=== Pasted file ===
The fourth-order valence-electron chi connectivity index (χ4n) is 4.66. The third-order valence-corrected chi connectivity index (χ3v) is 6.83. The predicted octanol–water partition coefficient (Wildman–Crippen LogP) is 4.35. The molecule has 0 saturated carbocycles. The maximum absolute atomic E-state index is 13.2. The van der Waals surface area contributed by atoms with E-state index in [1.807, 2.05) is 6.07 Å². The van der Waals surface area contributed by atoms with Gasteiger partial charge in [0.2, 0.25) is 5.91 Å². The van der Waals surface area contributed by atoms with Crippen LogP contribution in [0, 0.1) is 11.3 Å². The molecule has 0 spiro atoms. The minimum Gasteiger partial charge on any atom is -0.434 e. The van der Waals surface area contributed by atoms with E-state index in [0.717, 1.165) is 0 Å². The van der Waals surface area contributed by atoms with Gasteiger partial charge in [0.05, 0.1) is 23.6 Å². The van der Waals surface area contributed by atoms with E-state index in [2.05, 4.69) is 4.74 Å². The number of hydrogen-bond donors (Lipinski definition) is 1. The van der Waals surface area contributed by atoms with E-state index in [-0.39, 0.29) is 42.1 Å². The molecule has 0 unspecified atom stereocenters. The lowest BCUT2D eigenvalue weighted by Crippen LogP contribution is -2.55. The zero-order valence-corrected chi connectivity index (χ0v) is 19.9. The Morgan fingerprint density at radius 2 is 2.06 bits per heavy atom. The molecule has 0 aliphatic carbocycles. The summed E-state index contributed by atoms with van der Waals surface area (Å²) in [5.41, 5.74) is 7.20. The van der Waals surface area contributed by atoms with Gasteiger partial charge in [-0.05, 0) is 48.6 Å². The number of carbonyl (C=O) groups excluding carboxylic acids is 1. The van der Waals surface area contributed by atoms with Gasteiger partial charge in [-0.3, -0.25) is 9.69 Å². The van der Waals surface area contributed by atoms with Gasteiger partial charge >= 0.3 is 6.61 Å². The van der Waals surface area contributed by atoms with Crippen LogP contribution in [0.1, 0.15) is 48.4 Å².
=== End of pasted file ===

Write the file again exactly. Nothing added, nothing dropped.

The fourth-order valence-electron chi connectivity index (χ4n) is 4.66. The third-order valence-corrected chi connectivity index (χ3v) is 6.83. The predicted octanol–water partition coefficient (Wildman–Crippen LogP) is 4.35. The molecule has 0 saturated carbocycles. The maximum absolute atomic E-state index is 13.2. The van der Waals surface area contributed by atoms with E-state index in [1.807, 2.05) is 6.07 Å². The van der Waals surface area contributed by atoms with Gasteiger partial charge in [0.2, 0.25) is 5.91 Å². The van der Waals surface area contributed by atoms with Crippen LogP contribution in [0, 0.1) is 11.3 Å². The molecule has 0 spiro atoms. The minimum Gasteiger partial charge on any atom is -0.434 e. The van der Waals surface area contributed by atoms with E-state index in [0.717, 1.165) is 0 Å². The van der Waals surface area contributed by atoms with Gasteiger partial charge in [0.05, 0.1) is 23.6 Å². The van der Waals surface area contributed by atoms with E-state index in [2.05, 4.69) is 4.74 Å². The number of hydrogen-bond donors (Lipinski definition) is 1. The van der Waals surface area contributed by atoms with E-state index in [-0.39, 0.29) is 42.1 Å². The molecule has 0 unspecified atom stereocenters. The lowest BCUT2D eigenvalue weighted by Crippen LogP contribution is -2.55. The zero-order valence-corrected chi connectivity index (χ0v) is 19.9. The Morgan fingerprint density at radius 2 is 2.06 bits per heavy atom. The molecule has 0 aliphatic carbocycles. The summed E-state index contributed by atoms with van der Waals surface area (Å²) in [5.41, 5.74) is 7.20. The van der Waals surface area contributed by atoms with Gasteiger partial charge in [-0.05, 0) is 48.6 Å². The number of carbonyl (C=O) groups excluding carboxylic acids is 1. The van der Waals surface area contributed by atoms with Gasteiger partial charge in [-0.3, -0.25) is 9.69 Å². The van der Waals surface area contributed by atoms with Gasteiger partial charge >= 0.3 is 6.61 Å². The van der Waals surface area contributed by atoms with Crippen LogP contribution in [0.1, 0.15) is 48.4 Å².